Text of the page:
Respect for old masters at Glastonbury | Peter Beech

Anyone who says this Glastonbury lineup is for geriatrics doesn't know their yoof culture

Mallets at the ready. Like a family of moles, the Eavises have popped up again holding a crumpled sheet of paper with a few names scribbled on it. They cringe as you snatch it from their shaking paws, muttering about the overconfident forecast for June. Before you even look at the page, you know three things: (1) There'll be no black headline acts this time, (2) There'll be a few re-formed bands in prominent slots, and (3) the whole thing will seem a bit poppier than last year, a bit less cutting-edge, and a bit less worth eating, sleeping and shitting in a field for.

Ignore this last concern: it's simply your in-built sense of disappointment warping everything you see and hear. Instead, bend down towards the Eavises and clamp your finger on the bit that reads, in their silly, moley handwriting, "Top of the bill: N Young – B Springsteen – Blur". Rub the mallet head meditatively back and forth along your jawbone. Hear them stammer, their tiny mole eyes wide with fright: "We have to follow our gut instinct."

It takes balls to backtrack this blatantly – but then, needs probably must. In 2008, the Eavises set their hearts on luring back the "Radio 1 and NME" crowd following a few years of baddish press, of cooler, smaller festivals flicking the Vs, and of Hunter-wearing, fashiony cretins clogging up Lost Vagueness. They booked (er ...) Jay-Z – and very nearly didn't lure anyone at all. Ticket sales were progressing so badly that Eavis offered them in HMV stores to prevent 2008 becoming the first festival in 15 years not to sell out. Whether this was down to the chances of rain or to the mismatch between bling and beardy culture is still in debate.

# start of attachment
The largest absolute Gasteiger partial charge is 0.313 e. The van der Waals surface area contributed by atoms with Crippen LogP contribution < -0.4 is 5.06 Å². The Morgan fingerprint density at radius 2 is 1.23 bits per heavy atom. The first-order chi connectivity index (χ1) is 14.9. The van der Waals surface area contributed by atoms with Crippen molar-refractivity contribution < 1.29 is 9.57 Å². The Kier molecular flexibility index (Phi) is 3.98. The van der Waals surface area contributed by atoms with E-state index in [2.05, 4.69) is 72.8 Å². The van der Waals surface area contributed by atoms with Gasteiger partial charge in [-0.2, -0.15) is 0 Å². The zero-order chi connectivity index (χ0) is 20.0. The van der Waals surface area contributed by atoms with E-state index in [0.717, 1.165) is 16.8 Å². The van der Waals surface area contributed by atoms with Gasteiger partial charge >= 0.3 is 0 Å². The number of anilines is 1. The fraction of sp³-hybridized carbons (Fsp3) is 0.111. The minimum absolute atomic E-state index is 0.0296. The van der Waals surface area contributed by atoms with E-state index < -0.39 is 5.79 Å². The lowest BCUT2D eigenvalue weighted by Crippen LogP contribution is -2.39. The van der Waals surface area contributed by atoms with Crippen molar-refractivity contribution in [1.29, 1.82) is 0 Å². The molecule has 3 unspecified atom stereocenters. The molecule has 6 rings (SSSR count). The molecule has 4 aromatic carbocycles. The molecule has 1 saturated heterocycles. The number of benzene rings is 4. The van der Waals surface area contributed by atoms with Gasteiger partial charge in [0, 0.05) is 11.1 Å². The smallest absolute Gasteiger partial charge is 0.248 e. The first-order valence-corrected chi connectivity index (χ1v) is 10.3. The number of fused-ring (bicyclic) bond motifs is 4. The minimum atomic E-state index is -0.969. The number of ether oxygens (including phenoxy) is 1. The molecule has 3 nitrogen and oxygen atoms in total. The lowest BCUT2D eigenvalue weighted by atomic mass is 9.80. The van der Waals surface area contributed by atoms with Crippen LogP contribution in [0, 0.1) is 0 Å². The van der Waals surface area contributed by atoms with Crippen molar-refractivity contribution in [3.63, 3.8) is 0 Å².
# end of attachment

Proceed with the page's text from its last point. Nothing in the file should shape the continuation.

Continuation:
For 2009, "bums on seats" apparently trumps "change things up". This lineup represents Glastonbury flexing its muscles. The Eavises know that theirs is the only British festival with the power to deliver Young and Springsteen on consecutive nights; they also know which demographics are likely to still have credit in the days of the crunch. To put on another yoof-oriented festival would be risky, as would any further attempts to get widdit by ditching the guitars.

On the other hand – and I genuinely can't work this out – it might be just another part of the plan to make Glastonbury cool again. Time Magazine didn't just name Michael Eavis in their 100 most influential people on the planet list for nothing. He knows that he has on his hands one of the most trivia-savvy, past-sampling, post-everything generations of young fans in pop music history. These are the kids that turned out in force for Brian Wilson, the Who and Paul McCartney. They grew up listening to west coast acts like the Byrds and Crosby, Stills and Nash. They staggered red-eyed around their bedrooms to Forever Changes, just like you did; they worship Woodstock and Hendrix, 60s idealism, fashion, iconography and chord structures. They come to Glastonbury for a taste – however diluted – of the politicised musical subculture that began all those years ago, and in which they are still heavily invested. It is a taste that only Glastonbury can provide.

Anyone, then, who says this is a lineup for fortysomethings – and some are saying that – doesn't know enough about the listening habits of the young. I'll be working as a steward at the festival next month, but if I get allocated shifts on the Friday or Saturday night I'm going to forfeit my deposit and disappear into the festival mud like a naughty mermaid. I saw Neil Young twice last year and the grouchy old bastard was in glorious, crowd-pleasing form – teasing out a 12-minute version of Down by the River after a sit-down acoustic set which included Sad Movies, Ambulance Blues and Stringman. Springsteen and the E Street Band, featuring the redoubtable Nils Lofgren, are one of the few acts in the world that can wow 100,000 people without batting a bumcheek. And I will literally kill people who stand between me and the possible reunions of Crosby with McGuinn and Y with CS&N.

And when I come to, bathed in blood, I'm sure I'll see loads of young bodies slumped amid the older ones: it was the same last year for Joan Baez; it was the same for Leonard Cohen. Music is one sphere in which the young people of this country don't need to be told to respect their elders. I'm sure that Michael and Emily Eavis have clocked this, ahead of the music press.


Peter Beech

The GuardianTramp

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